Sex and gender equity in research and publication

By Edna Montero, Alex Mendonça, and Leila Posenato Garcia

On June 8, 2021, the webinar “Sex and Gender Equity in Research and Publication” was held. The speaker, Dr. Shirin Heidari, is a Senior Researcher at the Graduate Institute of International and Development Studies in Geneva. She is founder of the European Association of Scientific Editors (EASE) Gender Policy Committee, lead author of the SAGER guidelines (Sex and Gender Equity in Research) and founding President of GENDRO, a non-governmental organization with a mission of promoting research and analysis of data with a gender perspective.

The event was promoted by the Brazilian Association of Scientific Editors (Associação Brasileira de Editores Científicos, ABEC Brasil), in partnership with the SciELO Program and the European Association of Scientific Editors (EASE), with the participation of the Forum of Public Health Editors of the Brazilian Association of Public Health (Associação Brasileira de Saúde Coletiva, ABRASCO). The webinar, held with simultaneous translation from English into Portuguese, had a quite large audience.

The following questions were addressed:

  • Why do sex and gender matter in research and reporting the results?
  • What is the problem with current reporting practices for studies?
  • What are the SAGER guidelines and how can they support problem solving?
  • What editors, reviewers, and authors can do to improve gender-sensitive reporting?

Initially, Dr. Shirin explained that sex, as a biological factor, and gender, as a social construction that influences norms, power relations, and expectations, have a relevant impact on all dimensions of human life. In scientific research, which aims to improve living and health conditions and promote advances in society, efforts to reduce inequities are essential.

However, many studies are still conducted without considering sex and gender dimensions, which can limit the interpretation of results and mask important differences, which could result in harm to people belonging to a certain sex or gender category. Furthermore, such disregard reduces research reproducibility and rigor, is costly, wastes resources, and leads to lost opportunities for innovation and the achievement of equity.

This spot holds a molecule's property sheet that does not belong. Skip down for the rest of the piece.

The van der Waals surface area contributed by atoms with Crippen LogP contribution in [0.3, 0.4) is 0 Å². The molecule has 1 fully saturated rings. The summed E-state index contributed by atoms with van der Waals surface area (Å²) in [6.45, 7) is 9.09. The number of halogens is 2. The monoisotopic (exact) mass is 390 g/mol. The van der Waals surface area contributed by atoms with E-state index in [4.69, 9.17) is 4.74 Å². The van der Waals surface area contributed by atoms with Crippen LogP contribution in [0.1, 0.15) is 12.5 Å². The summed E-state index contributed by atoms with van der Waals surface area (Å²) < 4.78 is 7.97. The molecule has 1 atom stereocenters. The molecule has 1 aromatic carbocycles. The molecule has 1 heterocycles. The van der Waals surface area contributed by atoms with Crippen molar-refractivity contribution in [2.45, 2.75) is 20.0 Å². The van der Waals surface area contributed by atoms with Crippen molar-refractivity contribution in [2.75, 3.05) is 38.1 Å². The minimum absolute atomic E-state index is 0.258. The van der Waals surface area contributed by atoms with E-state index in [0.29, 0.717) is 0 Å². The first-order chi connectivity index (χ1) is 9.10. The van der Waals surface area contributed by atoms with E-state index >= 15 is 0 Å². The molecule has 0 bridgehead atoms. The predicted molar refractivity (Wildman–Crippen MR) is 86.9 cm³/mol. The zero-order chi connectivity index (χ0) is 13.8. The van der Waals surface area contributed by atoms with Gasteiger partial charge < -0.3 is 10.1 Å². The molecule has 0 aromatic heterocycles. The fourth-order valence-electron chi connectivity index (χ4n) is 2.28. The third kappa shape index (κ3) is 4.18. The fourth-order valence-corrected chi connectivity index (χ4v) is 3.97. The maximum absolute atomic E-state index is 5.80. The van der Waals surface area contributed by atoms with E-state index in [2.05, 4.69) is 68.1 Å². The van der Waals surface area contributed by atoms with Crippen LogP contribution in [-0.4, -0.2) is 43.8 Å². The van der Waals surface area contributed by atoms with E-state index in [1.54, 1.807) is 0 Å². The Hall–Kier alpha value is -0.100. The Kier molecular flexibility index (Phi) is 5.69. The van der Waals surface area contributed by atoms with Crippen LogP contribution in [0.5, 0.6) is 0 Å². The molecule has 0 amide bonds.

A very current example presented was the lack of balance in observational and intervention studies on COVID-19, with less female participation in the samples. The exclusive use of mannequins representing men in crash tests was also mentioned, which made cars safer for men, to the detriment of women. In fact, after a car accident, women are at greater risk of sustaining neck injuries and have more serious injuries more often than men. Another example mentioned was Google’s voice recognition tool, which is more accurate for white men and people.

The finding that the lack of reporting of sex and gender characteristics in research is frequent and potentially harmful, combined with the limited use of gender policies in journals, and the perception of a certain resistance by editors, led to the elaboration of the Guidelines on Sex and Gender Equity in Research (SAGER). The SAGER Guidelines, which can be used by authors, reviewers, and editors, provide recommendations and examples to ensure the incorporation of gender and/or gender dimensions in research, and from study design to reporting of results, in all manuscript sections.

The SAGER Guidelines also include a flowchart to guide editors in the initial screening of submitted manuscripts.1

The SAGER guidelines apply to all research with humans, animals or any material originating from humans and animals, as well as to other disciplines whose results will apply to humans, such as mechanics and engineering. Scientific editors, with their recognized role as agents of change, can contribute to greater gender balance in science and publishing practices. Equity and diversity are fundamental to promoting greater quality and transparency, so that science remains at the forefront of innovation.